## Course Outline

The course deals with fundamental questions of computer science:

• What is a computer?
• What can computers do (and what can they not do)?
• Why are some problems computationally hard, while very similar ones are computationally easy?

These questions were mostly raised during the 20th century, and they accompanied and guided the actual development of computers.

Many of these and related questions were resolved, but some (especially those dealing with computational hardness) retained their status as key open problems into the 21st century.



## Formalities

Lecturer:  Prof. Iftach Haitner

Teaching assistants:

• Mark Rozanov

• Noam Mazor

### Reception

Iftach: Sunday 10:00-11:00 (only after coordinating via email)

Mark: Monday 16:00-17:00 (only after coordinating via email)

Noam: Wednesday 16:00-17:00

### Prerequisites

Formal prerequisite: Extended introduction to CS.

If you're a non-CS student and you wish to take this course, you are encouraged to contact the instructors.

In any case, one has to pass the exam in order to pass the course.

• Effective Midterm Grade = max{Final Exam, Midterm Exam}

• Effective HW Grade = average of best 5 out of 6 (non-submission and late submission are 0).

• Final Grade = 0.75*Final Exam + 0.15* Effective Midterm +0.10 * Effective HW

Textbook:

• M. Sipser, Introduction to the Theory of Computation, PWS Publishing Co., 1997 (second edition, 2005).

Reference books:

• H. Lewis and C. Papadimitriou, Elements of the Theory of Computation, Prentice-Hall, 1981.

• J. Hopcroft and J. Ullman, Introduction to Automata Theory, Languages, and Computation, Addison-Wesley Publishing Co., 1979.

• אוטומטים ושפות פורמליות, האוניברסיטה הפתוחה, 1991.‏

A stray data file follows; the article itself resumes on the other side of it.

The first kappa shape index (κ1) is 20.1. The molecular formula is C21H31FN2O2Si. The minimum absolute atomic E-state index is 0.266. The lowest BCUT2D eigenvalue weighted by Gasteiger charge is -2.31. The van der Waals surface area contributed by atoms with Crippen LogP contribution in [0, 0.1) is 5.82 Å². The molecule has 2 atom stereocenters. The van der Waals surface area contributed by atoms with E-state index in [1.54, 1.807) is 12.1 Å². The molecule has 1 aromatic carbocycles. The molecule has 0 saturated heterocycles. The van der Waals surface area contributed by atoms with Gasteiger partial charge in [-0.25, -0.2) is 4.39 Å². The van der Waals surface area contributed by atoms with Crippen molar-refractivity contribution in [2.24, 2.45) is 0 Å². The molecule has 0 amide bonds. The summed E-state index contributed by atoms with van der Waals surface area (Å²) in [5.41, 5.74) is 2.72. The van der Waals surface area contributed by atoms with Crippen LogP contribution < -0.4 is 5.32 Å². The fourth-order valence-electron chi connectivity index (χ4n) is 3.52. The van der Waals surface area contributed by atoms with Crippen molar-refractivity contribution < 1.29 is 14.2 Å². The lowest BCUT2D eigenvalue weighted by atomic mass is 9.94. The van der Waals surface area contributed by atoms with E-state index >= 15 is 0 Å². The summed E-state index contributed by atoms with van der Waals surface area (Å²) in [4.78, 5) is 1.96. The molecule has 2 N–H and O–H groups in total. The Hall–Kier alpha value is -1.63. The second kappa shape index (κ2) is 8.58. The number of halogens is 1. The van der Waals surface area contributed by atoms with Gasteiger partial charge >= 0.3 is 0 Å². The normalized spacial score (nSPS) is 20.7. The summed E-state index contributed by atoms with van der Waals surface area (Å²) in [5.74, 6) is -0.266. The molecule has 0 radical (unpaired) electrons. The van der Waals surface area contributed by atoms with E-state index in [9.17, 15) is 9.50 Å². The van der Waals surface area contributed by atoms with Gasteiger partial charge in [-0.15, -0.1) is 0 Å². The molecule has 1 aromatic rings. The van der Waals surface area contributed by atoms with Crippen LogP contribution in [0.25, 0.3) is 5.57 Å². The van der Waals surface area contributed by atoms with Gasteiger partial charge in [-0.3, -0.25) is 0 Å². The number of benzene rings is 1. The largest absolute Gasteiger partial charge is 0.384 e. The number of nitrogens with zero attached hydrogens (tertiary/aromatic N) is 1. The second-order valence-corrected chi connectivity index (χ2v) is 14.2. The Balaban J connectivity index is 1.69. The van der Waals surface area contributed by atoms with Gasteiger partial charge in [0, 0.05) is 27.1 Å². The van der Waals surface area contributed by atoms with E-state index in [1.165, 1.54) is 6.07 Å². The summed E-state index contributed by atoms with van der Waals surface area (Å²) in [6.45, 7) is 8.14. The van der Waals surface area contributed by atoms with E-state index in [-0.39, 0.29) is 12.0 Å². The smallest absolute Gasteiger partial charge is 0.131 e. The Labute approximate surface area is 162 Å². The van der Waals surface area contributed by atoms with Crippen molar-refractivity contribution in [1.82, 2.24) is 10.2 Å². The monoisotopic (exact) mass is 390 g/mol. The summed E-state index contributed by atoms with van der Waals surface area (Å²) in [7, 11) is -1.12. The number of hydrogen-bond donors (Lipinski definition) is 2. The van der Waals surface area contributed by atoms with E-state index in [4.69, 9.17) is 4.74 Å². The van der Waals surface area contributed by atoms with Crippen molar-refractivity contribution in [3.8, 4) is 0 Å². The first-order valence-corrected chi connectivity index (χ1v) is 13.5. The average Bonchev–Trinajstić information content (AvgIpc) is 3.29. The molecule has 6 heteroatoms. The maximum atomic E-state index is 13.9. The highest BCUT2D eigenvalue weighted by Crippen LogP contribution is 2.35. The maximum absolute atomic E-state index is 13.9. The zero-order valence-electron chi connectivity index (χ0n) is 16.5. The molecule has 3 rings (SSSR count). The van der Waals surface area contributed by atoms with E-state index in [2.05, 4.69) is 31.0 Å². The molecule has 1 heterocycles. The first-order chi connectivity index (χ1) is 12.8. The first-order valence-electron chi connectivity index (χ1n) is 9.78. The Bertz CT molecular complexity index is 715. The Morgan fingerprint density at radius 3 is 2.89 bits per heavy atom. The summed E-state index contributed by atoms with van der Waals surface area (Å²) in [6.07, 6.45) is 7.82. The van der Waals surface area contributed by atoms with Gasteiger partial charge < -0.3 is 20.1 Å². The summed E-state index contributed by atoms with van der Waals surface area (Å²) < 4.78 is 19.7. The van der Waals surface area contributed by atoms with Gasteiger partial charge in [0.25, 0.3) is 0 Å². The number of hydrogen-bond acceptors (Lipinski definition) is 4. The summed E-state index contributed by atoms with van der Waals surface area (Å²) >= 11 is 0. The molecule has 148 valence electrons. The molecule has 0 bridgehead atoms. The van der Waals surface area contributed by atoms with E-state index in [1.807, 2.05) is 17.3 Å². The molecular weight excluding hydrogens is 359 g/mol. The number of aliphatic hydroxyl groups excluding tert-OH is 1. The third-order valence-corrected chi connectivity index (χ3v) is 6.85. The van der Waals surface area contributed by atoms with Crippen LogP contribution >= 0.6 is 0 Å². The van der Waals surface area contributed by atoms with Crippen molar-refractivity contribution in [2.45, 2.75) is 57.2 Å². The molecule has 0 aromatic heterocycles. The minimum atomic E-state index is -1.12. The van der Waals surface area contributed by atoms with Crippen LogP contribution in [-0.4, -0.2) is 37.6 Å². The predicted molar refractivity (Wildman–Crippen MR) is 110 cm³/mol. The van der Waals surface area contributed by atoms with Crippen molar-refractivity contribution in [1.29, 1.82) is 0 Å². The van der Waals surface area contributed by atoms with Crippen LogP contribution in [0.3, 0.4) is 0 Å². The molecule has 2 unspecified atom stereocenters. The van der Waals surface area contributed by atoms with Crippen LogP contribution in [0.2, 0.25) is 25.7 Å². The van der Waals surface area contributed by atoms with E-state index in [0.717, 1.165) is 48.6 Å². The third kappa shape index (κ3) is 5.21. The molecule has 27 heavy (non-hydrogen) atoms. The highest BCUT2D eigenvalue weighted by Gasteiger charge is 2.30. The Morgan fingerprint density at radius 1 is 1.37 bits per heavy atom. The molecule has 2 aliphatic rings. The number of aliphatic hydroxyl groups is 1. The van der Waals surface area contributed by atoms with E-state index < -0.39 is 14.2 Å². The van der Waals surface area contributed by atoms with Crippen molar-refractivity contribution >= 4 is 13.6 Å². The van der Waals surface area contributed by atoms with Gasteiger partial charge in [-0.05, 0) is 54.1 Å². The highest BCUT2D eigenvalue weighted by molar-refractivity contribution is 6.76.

• ### Course Plan

The course roughly consists of four parts:

1. Lectures 1-3: Languages and automata theory: Regular languages.
2. Lectures 4-6: Languages and automata theory: Context-free languages.
3. Lectures 7-10: Computability theory.
4. Lectures 11-13: Introduction to complexity theory.

### Detailed Schedule

Lecture Date Lecture topics Textbook references
1 Oct. 23 Administratrivia. Introduction. Finite automata. Regular languages. Closure properties: Union. Chapter 1, Section 1.1. Administratrivia, Lecture 1, Recitation 1
2 oct. 30 Non-Deterministic Finite Automata (NFA). Closure properties of Regular Languages. Regular expressions and their equivalence with finite automata via generalized NFAs. Chapter 1, Sections 1.1-1.3  Lecture 2, Recitation 2
3 Nov. 6 Two approaches for proving a language is non-regular: (1) Myhill-Nerode theorem (2) the pumping lemma. Computational questions stemming from finite automata. Sipser, Sections 1.4, 2.1-2.2. Hopcroft and Ullman, Section 3.4. Lecture 3
4 Nov. 13 Context free languages. Chomsky normal form of a CFG. Checking Membership.  Sipser, Section 2.1  Lecture 4
5 Nov. 20 Pumping lemma for CFGs. Push Down Automata. Sipser, Sections 2.1, 2.2, 2.3. Lecture 5
6 Nov. 27 Closure properties of CFLs. Algorithmic properties about CFLs. The equivalence theorem: CFLs vs. PDAs. Sipser, Sections 2.1, 2.2, 2.3. Lecture 6
Dec. 1

### Mid Term

7 Dec. 4

Turing Machines, Formal definition, Multi-tape TMs, RAMs, Church-Turing thesis

Sipser, Sections 3.1,3.2,3.3  Lecture 7
8 Dec. 12 Non-Deterministic TMs. Encoding of TMs. A universal TM. The Halting /Acceptance problems are undecidable. Sipser, Sections 3.2, 3.3, 4.1, 4.2. Lecture 8
9 Dec. 18 Mapping reductions. Rice theorem and friends. Sipser, Sections 5.1, 5.3. Lecture 9
10 Dec. 25 Reductions using controlled executions and computation histories. Linear Bounded Automata. RE Completeness.  Sipser, Sections 5.1, 5.3.  Lecture 10
11 Jan. 1 Deterministic and non-deterministic time classes. The classes P and NP and examples of languages in each. The class coNP. Verifiability. Polynomial time reductions. NP-completeness.  Sipser, Sections 7.1. - 7.4. Lecture 11
12 Jan. 8 NP-completeness of SAT, CLIQUE, INDSET,  Clique Sipser, chapter 7.4 and 7.5. Lecture 12
13 Jan. 15 NP-completeness of Hamiltonian Path/Cycle  and SubsetSum. Sipser, chapter 7.4 and 7.5. Lecture 133SAT to HamPath

### Date and time

Friday December 1, 9:00
Duration: 1.5 Hours

### Material

Everything about regular and context-free languages.

• ### Exams

Exercises should be submitted electronically through the Moodle site

The submission should be in a .pdf file with the name [id]_ex[ex#] (e.g. 12345678_ex1.pdf)

Most important: No personal extension (except for MILUIIM).

### Websites

Fall 2017

Spring 2016

Spring 2015

Spring 2014

Spring 2013

Spring 2012

Spring 2011

### Videos

Videos, including Fall 2016 course by Iftach, can be found here.